Sound advice: Digital cameras can be slow to focus

  • Article by: DON LINDICH , Special to the Star Tribune
  • Updated: March 4, 2011 - 3:29 PM

Also: About Blu-ray players and building a decent sound system.

Q My digital SLR (an Olympus E-520) focuses much slower in live-view mode than it does when I use the viewfinder. I really prefer using the live view. Is there anything I can do to speed it up?

A Your camera uses different auto-focus systems depending on whether you are in through-the-lens viewfinder (TTL) mode or live-view mode. TTL mode uses a focusing system called phase detection, which focuses much faster than the contrast-detection focusing of the live-view mode. Contrast detection is inherently slower. There isn't much you can do about it other than choose your focus points with care so that the camera has a good place to focus on.

Get a Blu-ray player now

Q I have an older Mitsubishi 65-inch projection TV with no HDMI. I am not ready to replace the TV, and I need a new DVD player. Is my best bet to buy a Blu-ray player with component outputs and use it to replace my DVD player?

A Yes, that is absolutely your best bet, especially since an entry-level Blu-ray player can be had for less than $100. That's not much more than a decent DVD player, and it gets you better picture and sound quality. A 65-inch TV will really show the difference between a DVD and true high-definition from Blu-ray.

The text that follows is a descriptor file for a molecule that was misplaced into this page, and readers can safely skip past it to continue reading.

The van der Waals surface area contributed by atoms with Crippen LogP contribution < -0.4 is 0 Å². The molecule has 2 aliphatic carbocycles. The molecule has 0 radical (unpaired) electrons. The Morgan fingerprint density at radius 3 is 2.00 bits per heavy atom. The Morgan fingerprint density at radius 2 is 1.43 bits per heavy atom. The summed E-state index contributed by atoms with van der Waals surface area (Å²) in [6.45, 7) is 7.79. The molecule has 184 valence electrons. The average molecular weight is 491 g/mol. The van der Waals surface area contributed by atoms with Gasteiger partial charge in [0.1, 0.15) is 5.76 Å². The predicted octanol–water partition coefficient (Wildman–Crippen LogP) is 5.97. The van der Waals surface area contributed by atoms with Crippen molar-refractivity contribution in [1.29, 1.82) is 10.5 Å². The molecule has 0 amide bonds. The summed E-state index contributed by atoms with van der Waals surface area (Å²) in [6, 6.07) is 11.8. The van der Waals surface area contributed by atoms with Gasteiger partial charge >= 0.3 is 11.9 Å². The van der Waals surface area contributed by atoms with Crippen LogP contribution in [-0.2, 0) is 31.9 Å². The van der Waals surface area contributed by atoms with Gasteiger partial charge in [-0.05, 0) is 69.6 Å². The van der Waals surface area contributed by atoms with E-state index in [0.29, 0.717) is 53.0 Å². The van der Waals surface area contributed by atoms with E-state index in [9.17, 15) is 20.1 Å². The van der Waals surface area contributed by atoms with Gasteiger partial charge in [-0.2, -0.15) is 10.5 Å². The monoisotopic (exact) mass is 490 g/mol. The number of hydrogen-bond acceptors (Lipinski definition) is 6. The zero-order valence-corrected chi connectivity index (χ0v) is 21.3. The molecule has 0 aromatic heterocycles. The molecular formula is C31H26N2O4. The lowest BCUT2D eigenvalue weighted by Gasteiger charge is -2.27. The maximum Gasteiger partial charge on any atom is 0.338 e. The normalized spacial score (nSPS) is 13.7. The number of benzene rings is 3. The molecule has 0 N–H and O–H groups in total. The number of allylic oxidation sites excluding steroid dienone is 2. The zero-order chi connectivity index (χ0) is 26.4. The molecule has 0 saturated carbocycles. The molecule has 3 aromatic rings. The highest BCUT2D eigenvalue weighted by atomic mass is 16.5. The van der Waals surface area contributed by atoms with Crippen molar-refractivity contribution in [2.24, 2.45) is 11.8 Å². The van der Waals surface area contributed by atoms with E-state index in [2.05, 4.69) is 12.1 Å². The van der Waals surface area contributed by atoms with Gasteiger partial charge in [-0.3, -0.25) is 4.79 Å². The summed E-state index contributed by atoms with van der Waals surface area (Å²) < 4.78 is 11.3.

When you do decide it is time for a new television, you can use your new player's HDMI outputs with it. Act soon, though, because component outputs are starting to disappear as the industry goes HDMI-only.

Build a good system

Every week I get several dozen e-mails from readers who are building systems for music or home theater, asking about different components they are considering or a direct recommendation on what to buy. Over the next few weeks, I'm going to build systems for music and home theater to show you how easy it can be to get great results and to build something truly unique.

To start off, how about a nice-sounding stereo music system, complete with USB turntable, for less than $400?

Start with the warm, crisp-sounding NS-B2111 bookshelf speakers from Best Buy, $88. Power them with a new Sherwood RX-4105 stereo receiver, which was recently improved with a cleaner amplifier section. It can be had for only $80 at Amazon.com or JR.com. DVD and CD playback will be handled well by Panasonic's DVD-S38 DVD player for $30. The crowning touch is the Audio-Technica AT-LP120-USB turntable for $200.

Your total? Only $398 for a system that plays DVDs, CDs, vinyl records, and can import the vinyl records into your computer.

If you can spend a tad more, speaker stands will make your system sound and look better. Get Sanus Systems BF-31B stands for the speakers for $31, and you are all set at an affordable price.

Submit questions and read past columns at www.soundadviceblog.com.

  • get related content delivered to your inbox

  • manage my email subscriptions

ADVERTISEMENT

question of the day

Poll: What frightens you most?

Weekly Question

ADVERTISEMENT

ADVERTISEMENT

ADVERTISEMENT

ADVERTISEMENT

Connect with twitterConnect with facebookConnect with Google+Connect with PinterestConnect with PinterestConnect with RssfeedConnect with email newsletters

ADVERTISEMENT

ADVERTISEMENT

 
Close